Concrete Pavement Design and Construction Practices by the Texas DOT
The Texas Department of Transportation (Texas DOT) is a decentralized organization consisting of twenty• four geographical Districts. Each District makes its own decision as to what pavement type will be designed and constructed. However, the Department’s use of concrete pavement in highway projects has increased significantly over the past decade, especially in urban areas and in high truck traffic corridors. A paper presented at the Fourth International Conference on Concrete Pavement Design and Rehabilitation described and analyzed the use of the 1986 AASHTO Guide for Design of Pavement Structures procedure in determining concrete pavement thicknesses for Texas DOT highway projects (Ref. 1). This paper will discuss the other concrete pavement design and construction practices by the Texas DOT.
The paper will present and describe the background behind the various Texas DOT concrete pavement design standard plan sheets included in highway construction plans. Currently, the Texas DOT has standards for continuously reinforced concrete pavement (CRCP) , plain dowelled jointed concrete pavement (CPCD), skewed plain jointed concrete pavement (CPSJ), and jointed reinforced concrete pavement (JRCP). In conjunction with these standards, the Texas DOT terminal anchorage standards, wide flange terminal joint standards, and joint sealing standards will be presented and discussed. The background behind the CRCP standard will be of particular interest, since the current longitudinal steel requirements were developed using a design procedure generated by a research project with the University of Texas. Examples of interstate highway projects built recently with the various standards will also be briefly presented.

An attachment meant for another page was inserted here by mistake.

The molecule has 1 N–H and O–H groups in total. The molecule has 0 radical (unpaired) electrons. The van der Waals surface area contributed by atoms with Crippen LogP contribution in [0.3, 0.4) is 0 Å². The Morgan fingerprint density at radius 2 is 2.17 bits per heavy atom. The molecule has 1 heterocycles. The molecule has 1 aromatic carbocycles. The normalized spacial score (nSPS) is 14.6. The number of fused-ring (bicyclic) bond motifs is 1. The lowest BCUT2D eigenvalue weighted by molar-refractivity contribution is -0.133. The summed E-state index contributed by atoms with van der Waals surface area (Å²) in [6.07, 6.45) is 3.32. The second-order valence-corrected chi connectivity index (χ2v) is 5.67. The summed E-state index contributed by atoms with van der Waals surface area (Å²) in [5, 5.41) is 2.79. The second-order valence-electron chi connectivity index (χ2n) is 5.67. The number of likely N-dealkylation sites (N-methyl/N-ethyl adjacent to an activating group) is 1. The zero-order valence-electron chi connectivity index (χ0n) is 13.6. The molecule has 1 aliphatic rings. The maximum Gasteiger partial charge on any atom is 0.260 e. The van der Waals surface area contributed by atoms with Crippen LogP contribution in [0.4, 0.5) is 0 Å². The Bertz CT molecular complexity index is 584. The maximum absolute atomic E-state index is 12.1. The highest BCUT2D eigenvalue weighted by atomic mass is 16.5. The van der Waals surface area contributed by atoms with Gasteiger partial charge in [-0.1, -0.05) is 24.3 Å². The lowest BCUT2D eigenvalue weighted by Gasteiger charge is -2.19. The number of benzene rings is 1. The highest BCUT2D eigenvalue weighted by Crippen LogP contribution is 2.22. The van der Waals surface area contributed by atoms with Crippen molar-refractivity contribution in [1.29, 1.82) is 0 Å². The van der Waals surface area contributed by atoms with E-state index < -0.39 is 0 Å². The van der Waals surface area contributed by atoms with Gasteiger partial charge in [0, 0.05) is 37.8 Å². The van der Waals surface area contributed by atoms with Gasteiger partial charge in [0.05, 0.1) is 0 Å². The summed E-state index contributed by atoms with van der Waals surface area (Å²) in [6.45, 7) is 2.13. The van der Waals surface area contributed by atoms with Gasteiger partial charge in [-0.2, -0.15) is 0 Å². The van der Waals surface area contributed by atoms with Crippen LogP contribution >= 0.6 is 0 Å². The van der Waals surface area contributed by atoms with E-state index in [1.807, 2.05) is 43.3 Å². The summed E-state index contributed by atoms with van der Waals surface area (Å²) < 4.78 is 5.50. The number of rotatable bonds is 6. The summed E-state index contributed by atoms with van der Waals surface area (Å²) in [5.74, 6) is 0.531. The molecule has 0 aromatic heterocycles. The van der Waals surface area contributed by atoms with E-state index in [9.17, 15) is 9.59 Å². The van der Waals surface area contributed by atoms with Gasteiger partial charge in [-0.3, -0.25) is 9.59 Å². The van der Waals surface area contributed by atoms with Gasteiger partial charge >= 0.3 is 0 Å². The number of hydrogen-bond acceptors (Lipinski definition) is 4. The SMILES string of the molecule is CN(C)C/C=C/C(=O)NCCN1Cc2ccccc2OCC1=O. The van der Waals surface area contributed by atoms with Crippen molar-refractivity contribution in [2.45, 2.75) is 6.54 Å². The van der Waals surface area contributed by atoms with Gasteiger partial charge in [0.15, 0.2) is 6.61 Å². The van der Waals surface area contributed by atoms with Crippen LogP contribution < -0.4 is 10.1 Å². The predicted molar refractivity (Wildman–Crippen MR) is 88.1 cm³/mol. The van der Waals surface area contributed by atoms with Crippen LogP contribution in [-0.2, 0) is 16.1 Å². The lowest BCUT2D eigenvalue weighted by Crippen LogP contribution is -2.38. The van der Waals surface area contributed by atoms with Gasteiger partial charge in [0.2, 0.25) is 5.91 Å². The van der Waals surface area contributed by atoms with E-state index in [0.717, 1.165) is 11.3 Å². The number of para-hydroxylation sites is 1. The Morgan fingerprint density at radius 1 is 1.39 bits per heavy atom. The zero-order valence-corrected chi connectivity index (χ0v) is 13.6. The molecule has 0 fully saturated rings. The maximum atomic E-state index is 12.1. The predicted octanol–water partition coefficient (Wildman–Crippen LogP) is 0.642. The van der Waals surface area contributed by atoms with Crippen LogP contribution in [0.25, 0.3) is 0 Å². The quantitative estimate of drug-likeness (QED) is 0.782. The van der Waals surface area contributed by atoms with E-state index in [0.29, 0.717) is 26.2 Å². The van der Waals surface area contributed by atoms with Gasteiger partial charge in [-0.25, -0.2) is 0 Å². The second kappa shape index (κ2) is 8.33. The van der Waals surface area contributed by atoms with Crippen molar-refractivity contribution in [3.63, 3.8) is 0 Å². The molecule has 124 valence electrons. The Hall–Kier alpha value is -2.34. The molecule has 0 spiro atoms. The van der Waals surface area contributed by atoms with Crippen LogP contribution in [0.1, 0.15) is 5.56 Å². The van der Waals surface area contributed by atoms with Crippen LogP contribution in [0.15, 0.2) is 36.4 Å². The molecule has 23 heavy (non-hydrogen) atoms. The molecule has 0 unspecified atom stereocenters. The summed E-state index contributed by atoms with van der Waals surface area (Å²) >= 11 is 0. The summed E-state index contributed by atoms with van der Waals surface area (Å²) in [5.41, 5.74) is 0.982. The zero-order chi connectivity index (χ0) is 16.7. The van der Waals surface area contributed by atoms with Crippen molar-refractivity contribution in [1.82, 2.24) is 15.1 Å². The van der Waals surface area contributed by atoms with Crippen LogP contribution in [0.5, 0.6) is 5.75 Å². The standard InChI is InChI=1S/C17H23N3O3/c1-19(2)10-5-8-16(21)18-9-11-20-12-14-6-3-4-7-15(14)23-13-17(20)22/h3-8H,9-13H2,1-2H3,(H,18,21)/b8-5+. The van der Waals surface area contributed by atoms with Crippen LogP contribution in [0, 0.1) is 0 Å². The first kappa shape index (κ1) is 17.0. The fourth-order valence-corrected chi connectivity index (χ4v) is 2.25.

After the standards are presented, a summary of concrete pavement usage in Texas since 1983 will be presented. Finally, the paper will briefly describe ongoing efforts and findings in the research area that will affect concrete pavement design and construction procedures in the future.
The overall objective of this paper is to generally summarize the experience the Texas DOT has had with concrete pavement design and construction since the beginning of the U.S. Interstate program. As a result, the paper will indicate the current state of the practice concerning concrete pavement design and construction by this transportation agency.
Presented at the 5th International Conference on Concrete Pavement Design and Rehabilitation in 1993.
Authors: Andrew J. Wimsatt